Gov. Sean Parnell signed legislation April 17 to prohibit Alaska abortion practitioners from being reimbursed by the state for performing so called “elective” abortions that are not necessary to preserve the life or physical health of the mother.
The legislation underwent a series of contentious hearings before final passage and it failed to draw support from Alaska Right to Life.
Supporters of the measure, though, note that it closes loopholes that have been exploited by abortion practitioners to gain public funding for so-called “elective” abortions.
The law clarifies when an abortion is considered “medically necessary” under the law and thus eligible for state funding, versus when the procedure is considered merely “elective.”
As in other states, Alaska is subject to the long-standing federal law — the Hyde Amendment — that stipulates that federal dollars can only pay for abortions in cases of rape, incest or to preserve the mother’s life. But if none of those conditions apply, abortion practitioners in Alaska have been able to simply claim that an abortion was “medically necessary” and general funds from the state would then pay for abortions of low-income women on Medicaid.
Prior to 2001, Alaska was only required to pay for abortions where the life of the mother was endangered or the pregnancy was the result of rape or incest, consistent with federal law.
Then in 2001, the Alaska Supreme Court ruled that Alaska must use state funds to pay for all “medically necessary” abortions even if the federal government would not. As a result, for the last 12 years, Alaska has paid for all abortions requested by abortion practitioners without ever defining the term “medically necessary.”
In clarifying when an abortion is deemed “medically necessary” SB 49 states that the condition is met when there is a “serious risk to the pregnant woman of death; or impairment of a major bodily function.”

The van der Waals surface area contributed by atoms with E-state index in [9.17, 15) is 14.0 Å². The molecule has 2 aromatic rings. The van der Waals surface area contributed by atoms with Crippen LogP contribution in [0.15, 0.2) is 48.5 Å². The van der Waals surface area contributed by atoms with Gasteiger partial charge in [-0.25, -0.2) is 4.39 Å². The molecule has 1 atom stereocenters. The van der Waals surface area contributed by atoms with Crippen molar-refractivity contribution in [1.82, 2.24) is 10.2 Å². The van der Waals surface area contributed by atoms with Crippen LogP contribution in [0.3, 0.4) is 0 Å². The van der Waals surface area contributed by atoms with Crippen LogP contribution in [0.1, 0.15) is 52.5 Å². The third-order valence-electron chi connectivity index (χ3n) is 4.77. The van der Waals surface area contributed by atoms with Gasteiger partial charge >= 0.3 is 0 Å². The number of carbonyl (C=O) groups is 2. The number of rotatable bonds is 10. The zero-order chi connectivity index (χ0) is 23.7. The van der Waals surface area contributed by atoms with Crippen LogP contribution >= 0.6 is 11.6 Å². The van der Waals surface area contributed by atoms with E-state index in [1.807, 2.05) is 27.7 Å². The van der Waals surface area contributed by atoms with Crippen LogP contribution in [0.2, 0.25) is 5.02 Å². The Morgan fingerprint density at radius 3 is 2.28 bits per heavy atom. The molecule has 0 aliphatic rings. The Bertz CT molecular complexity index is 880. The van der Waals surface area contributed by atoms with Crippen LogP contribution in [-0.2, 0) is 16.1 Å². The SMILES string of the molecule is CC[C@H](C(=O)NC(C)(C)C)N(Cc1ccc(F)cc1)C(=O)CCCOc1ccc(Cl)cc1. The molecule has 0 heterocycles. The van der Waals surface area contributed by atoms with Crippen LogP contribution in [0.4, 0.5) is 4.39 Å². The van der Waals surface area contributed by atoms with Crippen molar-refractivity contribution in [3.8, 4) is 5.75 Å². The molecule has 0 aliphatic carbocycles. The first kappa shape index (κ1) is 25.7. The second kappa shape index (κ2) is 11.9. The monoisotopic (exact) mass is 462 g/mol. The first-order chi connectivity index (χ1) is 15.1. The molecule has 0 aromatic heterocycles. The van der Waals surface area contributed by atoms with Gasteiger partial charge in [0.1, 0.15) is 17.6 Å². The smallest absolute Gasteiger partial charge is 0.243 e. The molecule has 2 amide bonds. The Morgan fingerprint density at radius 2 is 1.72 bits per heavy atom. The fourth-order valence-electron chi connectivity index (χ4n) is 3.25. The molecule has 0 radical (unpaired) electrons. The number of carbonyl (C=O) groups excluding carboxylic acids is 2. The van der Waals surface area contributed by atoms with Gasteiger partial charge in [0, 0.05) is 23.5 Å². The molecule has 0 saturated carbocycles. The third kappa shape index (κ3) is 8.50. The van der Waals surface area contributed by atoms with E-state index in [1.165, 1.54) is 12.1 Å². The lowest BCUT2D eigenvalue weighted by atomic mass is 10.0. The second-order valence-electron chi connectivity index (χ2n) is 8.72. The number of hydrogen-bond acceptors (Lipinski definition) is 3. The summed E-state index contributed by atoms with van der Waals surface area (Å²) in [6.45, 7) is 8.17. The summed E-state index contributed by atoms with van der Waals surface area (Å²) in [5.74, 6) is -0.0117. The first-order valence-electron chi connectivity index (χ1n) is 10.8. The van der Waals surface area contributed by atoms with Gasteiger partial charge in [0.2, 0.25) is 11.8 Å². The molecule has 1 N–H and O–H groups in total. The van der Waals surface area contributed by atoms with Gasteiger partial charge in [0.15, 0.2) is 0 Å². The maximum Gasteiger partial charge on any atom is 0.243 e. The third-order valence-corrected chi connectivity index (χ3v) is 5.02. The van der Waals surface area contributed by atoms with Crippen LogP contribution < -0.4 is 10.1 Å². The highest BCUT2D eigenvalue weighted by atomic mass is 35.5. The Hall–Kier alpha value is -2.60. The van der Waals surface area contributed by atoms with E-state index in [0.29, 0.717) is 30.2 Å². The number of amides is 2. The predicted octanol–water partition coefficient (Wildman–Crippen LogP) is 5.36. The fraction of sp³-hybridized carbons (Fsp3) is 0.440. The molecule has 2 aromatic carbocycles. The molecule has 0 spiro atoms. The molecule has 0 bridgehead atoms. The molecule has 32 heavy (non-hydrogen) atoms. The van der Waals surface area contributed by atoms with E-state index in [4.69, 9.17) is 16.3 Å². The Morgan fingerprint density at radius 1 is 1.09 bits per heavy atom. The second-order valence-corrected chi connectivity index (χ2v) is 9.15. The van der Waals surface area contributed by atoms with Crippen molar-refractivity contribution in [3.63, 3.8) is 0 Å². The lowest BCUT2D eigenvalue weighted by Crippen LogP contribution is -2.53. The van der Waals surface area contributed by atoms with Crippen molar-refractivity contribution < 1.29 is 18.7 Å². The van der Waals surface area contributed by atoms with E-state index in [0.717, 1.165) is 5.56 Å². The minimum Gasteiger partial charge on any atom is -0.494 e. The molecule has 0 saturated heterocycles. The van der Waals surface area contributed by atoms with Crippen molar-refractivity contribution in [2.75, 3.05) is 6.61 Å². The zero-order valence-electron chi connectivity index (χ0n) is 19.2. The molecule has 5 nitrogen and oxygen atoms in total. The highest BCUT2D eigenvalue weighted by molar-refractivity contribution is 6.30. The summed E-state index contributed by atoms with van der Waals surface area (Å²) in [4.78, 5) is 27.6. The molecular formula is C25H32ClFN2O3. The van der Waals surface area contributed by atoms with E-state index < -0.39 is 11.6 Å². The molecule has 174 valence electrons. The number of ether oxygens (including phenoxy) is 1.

Psychological or mental health threats are not covered as medically necessary reasons for an abortion.
But not all pro-life advocates are supportive of the new law. Most notably, Alaska Right to Life issued a strong statement against the legislation because it specifically excludes unborn babies who are conceived in rape or incest. This creates new statutory authority for excluding from legal protection “preborn babies that are conceived in rape or incest,” argued Alaska Right to Life Executive Director Christopher Kurka in an email to supporters.
And while Kurka said Alaska Right to Life supports incremental prolife legislation, the recently passed law “specifically excludes a class of human beings from protection because of the manner of their conception.”
But one of the most prominent pro-life organizations in the state, Alaska Family Action, supported passage of the law, calling it a “common sense measure that simply requires physicians to describe why they are determining that a procedure is medically necessary.”
Abortion supporters such as Planned Parenthood, the largest provider of abortions in the nation, opposed the law — albeit for very different reasons than Alaska Right to Life — and promised to challenge the law in court.
Another prominent critic of the bill was the Alaska Democratic Party, which issued strong statements against it, claiming that the law allows “politicians to dictate what constitutes a ‘medically necessary’ abortion.”